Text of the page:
Bama and I are famished. We both order a ring sausage with a peppery tomato and herb sauce, crunchy yet moist potato wedges, and a side of salad drizzled in Thousand Island dressing. There’s also a plate of panada to share; these deep-fried pastries are a North Sulawesi version of the Spanish-style empanada, enclosing a delicious spiced filling of minced cakalang (skipjack tuna). Washed down with a tall glass of banana milk and taro jelly, our hearty breakfast fuels us for the journey ahead.
We soon join the procession of motorbikes and four-wheeled vehicles snaking along hairpin bends on the ascent to Puncak Pass, which tops out at roughly 1,480 meters (4,855 feet) above sea level. The higher this route takes us, the more scenic it gets: tea plantations begin to appear on both sides of the winding two-lane road, where entrepreneurial locals have set up ramshackle eateries and tea shops with tin or tarpaulin roofs. At one U-shaped curve, we stop at a little place to soak up the views toward Mount Salak while sipping on hot bandrek — a traditional Sundanese drink that features a comforting blend of ginger, cinnamon, and condensed or coconut milk. The tea shop’s playful black-and-white kitten meows for our attention; Bama and I entertain him with the straps of our backpacks. Closer to the crest of the pass, near a rare gap between the makeshift warung, we pull over for a better look at the rows of tea bushes rising up to the clouds. It’s exactly the kind of scene you’d expect from a desktop screensaver.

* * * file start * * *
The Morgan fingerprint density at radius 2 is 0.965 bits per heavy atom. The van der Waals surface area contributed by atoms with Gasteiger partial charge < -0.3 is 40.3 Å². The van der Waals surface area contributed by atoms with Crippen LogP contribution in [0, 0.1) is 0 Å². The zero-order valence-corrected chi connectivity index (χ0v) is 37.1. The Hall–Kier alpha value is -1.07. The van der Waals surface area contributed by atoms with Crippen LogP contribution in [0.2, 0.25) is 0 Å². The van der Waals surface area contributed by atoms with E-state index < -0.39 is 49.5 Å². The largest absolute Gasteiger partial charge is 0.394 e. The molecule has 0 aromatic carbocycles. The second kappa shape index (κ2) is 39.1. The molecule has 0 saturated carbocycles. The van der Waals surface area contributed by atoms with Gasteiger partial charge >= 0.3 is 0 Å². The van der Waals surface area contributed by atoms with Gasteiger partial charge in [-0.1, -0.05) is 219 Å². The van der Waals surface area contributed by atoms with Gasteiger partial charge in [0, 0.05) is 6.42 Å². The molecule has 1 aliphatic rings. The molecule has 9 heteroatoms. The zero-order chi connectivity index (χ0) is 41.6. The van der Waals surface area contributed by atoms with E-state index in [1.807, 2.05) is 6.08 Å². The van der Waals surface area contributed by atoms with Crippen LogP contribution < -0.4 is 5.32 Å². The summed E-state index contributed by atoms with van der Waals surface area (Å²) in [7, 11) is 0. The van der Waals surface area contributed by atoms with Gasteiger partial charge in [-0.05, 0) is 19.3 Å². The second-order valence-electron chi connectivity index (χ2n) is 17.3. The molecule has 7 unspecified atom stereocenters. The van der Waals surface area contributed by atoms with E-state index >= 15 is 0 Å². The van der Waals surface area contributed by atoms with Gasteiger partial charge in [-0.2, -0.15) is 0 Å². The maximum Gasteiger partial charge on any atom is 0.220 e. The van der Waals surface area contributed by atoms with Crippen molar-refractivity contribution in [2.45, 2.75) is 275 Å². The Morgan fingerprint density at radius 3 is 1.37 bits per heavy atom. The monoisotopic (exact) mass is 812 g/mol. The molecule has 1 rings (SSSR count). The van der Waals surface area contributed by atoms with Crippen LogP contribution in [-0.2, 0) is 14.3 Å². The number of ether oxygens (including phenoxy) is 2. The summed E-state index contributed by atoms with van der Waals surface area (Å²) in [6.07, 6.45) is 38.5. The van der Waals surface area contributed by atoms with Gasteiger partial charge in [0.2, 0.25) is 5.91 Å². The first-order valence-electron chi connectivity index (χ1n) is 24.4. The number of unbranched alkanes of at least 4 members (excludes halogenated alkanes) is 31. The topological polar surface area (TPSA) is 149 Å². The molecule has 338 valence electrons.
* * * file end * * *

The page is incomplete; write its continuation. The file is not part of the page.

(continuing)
My companion recalls traveling the same road during his childhood when it was cloaked in fog, and again while skies were overcast on a subsequent visit years later. We are lucky to see Puncak beneath the bright midday sun. Once we traverse the pass, the tea plantations give way to a patchwork of vegetable fields. The four-star Novus Giri occupies the high ground between two steep-sided gullies in Cipanas, which takes its name (literally “Hot Water”) from the sulfur-rich hot springs found at the foot of Mount Gede. Our hotel of choice has been around since the early 90s; the cozy reception pavilion reminds me of a national park lodge in North America, with columns clad in well-worn river stones and a high wooden ceiling supported by a web of exposed beams and rafters.
After checking in, we’re drawn to a strange tree on the grounds between the restaurant and the reception. A handwritten wooden signboard identifies it as a Kigelia africana, whose large, elongated fruit hanging vertically from the branches gave rise to its common nickname, the “sausage tree”. As if on cue, one suddenly detaches and lands on the paving stones with a heavy thunk.